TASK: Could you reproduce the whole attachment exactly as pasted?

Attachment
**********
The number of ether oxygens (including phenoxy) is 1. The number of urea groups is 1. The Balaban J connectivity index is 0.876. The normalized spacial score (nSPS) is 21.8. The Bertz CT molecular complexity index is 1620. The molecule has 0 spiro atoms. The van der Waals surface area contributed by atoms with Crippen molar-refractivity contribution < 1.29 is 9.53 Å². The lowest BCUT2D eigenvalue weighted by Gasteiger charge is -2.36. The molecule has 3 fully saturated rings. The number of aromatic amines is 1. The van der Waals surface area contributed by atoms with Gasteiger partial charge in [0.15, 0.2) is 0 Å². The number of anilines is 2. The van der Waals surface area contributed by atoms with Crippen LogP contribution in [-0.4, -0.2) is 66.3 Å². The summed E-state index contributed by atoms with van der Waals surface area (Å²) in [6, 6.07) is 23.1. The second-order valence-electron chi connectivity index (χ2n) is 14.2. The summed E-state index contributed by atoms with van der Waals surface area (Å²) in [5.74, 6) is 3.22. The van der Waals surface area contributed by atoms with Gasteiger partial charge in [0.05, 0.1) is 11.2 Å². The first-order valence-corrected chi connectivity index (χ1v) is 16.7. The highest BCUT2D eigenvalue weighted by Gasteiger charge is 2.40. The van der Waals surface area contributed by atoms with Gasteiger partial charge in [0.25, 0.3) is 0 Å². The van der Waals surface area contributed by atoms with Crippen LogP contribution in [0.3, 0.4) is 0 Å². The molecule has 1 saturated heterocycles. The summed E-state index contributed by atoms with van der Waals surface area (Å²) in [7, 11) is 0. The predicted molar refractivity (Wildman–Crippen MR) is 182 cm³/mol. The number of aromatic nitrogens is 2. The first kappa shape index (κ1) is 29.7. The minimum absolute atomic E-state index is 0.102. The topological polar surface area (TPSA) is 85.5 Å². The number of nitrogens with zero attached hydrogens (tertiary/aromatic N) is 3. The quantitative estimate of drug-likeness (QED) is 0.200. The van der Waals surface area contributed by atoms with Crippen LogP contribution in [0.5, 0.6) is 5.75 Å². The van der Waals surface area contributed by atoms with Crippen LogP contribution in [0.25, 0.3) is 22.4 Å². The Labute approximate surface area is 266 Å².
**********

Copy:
The number of ether oxygens (including phenoxy) is 1. The number of urea groups is 1. The Balaban J connectivity index is 0.876. The normalized spacial score (nSPS) is 21.8. The Bertz CT molecular complexity index is 1620. The molecule has 0 spiro atoms. The van der Waals surface area contributed by atoms with Crippen molar-refractivity contribution < 1.29 is 9.53 Å². The lowest BCUT2D eigenvalue weighted by Gasteiger charge is -2.36. The molecule has 3 fully saturated rings. The number of aromatic amines is 1. The van der Waals surface area contributed by atoms with Gasteiger partial charge in [0.15, 0.2) is 0 Å². The number of anilines is 2. The van der Waals surface area contributed by atoms with Crippen LogP contribution in [-0.4, -0.2) is 66.3 Å². The summed E-state index contributed by atoms with van der Waals surface area (Å²) in [6, 6.07) is 23.1. The second-order valence-electron chi connectivity index (χ2n) is 14.2. The summed E-state index contributed by atoms with van der Waals surface area (Å²) in [5.74, 6) is 3.22. The van der Waals surface area contributed by atoms with Gasteiger partial charge in [0.05, 0.1) is 11.2 Å². The first-order valence-corrected chi connectivity index (χ1v) is 16.7. The highest BCUT2D eigenvalue weighted by Gasteiger charge is 2.40. The van der Waals surface area contributed by atoms with Gasteiger partial charge in [0.25, 0.3) is 0 Å². The van der Waals surface area contributed by atoms with Crippen LogP contribution in [0.3, 0.4) is 0 Å². The molecule has 1 saturated heterocycles. The summed E-state index contributed by atoms with van der Waals surface area (Å²) in [7, 11) is 0. The predicted molar refractivity (Wildman–Crippen MR) is 182 cm³/mol. The number of aromatic nitrogens is 2. The first kappa shape index (κ1) is 29.7. The minimum absolute atomic E-state index is 0.102. The topological polar surface area (TPSA) is 85.5 Å². The number of nitrogens with zero attached hydrogens (tertiary/aromatic N) is 3. The quantitative estimate of drug-likeness (QED) is 0.200. The van der Waals surface area contributed by atoms with Crippen LogP contribution in [0.5, 0.6) is 5.75 Å². The van der Waals surface area contributed by atoms with Crippen LogP contribution in [0.25, 0.3) is 22.4 Å². The Labute approximate surface area is 266 Å².